Tens of thousands protest in London, Cardiff and Glasgow
by Felicity Collier in central London
THIRTY thousand activists marched on the streets of London against racial and religious discrimination on Saturday as part of the Stand Up To Racism campaign.
Protesters also gathered in Cardiff and Glasgow, and marches also took place across Europe and in South Korea to mark the UN’s International Anti-Racism Day.
Mohammed Kozbar of the Muslim Association of Great Britain told the rally that the movement should be encouraged by the recent electoral defeat of the far right in the Netherlands and urged for a strategy against racist forces in the forthcoming French elections.
He also questioned the recent European Court of Justice ruling that allows employers to ban the hijab: “Is this justice? Is this equality? Is this freedom?”
Last week, the Brexit Bill to trigger Article 50 was granted royal assent, but more than three million EU workers in Britain are still left uncertain of their residency rights.
Marvina Newton from the action group One Day Without Us, formed to counter anti-migrant rhetoric, said that the government should not use EU citizens such as her as bargaining chips in upcoming Brexit negotiations.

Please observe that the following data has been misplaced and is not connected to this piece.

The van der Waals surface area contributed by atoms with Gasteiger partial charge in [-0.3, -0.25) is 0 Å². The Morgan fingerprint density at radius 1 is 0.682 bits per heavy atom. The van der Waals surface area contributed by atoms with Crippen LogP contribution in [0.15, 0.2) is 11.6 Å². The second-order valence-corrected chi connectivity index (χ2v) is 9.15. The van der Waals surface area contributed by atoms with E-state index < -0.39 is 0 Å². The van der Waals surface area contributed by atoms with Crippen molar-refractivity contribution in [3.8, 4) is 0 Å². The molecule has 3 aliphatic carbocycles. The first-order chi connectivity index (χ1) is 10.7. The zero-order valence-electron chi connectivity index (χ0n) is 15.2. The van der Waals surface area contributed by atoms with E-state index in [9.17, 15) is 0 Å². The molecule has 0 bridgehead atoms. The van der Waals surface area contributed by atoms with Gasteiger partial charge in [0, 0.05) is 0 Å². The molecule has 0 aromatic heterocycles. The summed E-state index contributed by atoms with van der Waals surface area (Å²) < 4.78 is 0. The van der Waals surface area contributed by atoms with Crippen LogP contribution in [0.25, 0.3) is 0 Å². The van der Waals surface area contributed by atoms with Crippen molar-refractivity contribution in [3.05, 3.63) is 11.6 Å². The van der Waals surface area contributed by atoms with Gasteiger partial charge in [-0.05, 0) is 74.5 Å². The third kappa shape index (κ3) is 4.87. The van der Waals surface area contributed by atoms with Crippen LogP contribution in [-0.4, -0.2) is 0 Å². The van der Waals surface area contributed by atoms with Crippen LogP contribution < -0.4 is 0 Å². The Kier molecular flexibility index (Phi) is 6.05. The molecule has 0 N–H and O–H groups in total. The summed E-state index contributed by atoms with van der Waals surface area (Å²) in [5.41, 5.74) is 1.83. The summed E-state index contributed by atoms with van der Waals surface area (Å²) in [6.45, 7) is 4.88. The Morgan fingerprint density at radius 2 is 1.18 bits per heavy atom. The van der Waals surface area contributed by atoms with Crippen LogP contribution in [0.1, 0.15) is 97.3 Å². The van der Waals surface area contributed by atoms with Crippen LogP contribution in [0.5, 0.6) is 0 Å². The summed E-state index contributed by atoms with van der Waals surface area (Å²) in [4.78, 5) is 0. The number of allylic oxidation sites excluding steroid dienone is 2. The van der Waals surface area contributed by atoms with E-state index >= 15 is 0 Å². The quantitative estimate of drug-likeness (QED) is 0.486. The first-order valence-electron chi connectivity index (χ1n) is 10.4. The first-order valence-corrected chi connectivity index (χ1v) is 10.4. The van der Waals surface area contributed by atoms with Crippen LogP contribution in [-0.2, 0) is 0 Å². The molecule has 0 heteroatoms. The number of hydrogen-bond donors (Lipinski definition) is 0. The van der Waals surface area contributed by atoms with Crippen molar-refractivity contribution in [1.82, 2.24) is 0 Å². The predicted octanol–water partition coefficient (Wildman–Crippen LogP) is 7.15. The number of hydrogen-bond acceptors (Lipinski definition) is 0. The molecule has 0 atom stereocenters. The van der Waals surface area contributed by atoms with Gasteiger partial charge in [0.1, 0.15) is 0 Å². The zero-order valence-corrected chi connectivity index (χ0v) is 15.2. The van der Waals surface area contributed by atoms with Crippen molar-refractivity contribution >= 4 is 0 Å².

Labour leader Jeremy Corbyn demanded “an end to the racism of economic justice” and urged for recognition of the positive role of migrants in our communities.
Labour MP for Hornsey & Wood Green Catherine West said that the red carpet should not be rolled out for US President Donald Trump when he makes a state visit later this year.
Former Guantanamo Bay detainee Moazzam Begg recommended that if Mr Trump wants to fill the notorious prison with “bad dudes,” he should start with himself.
Palestine Solidarity Campaign chairman Hugh Lanning, who was denied entry to Israel and Palestine last weekend for supporting boycotts against Israel, said: “From Palestine to Calais, racist walls must go.”
TUC general secretary Frances O’Grady stated the importance of tackling root causes of racism and prejudice, the need for “solutions not scapegoats” and an end to divide-and-rule.
The march, now in its fourth year, was enlivened by Love Music Hate Racism’s float, which featured MCs such as Zara Sykes and Saskilla, who chanted: “Neo-nazis — get shut down!”
A handful of far-right counter-protesters were embarrassed after failing to take their normal spot on the steps of the Eros statue at Piccadily Circus as anti-fascists got there first and swiftly routed them.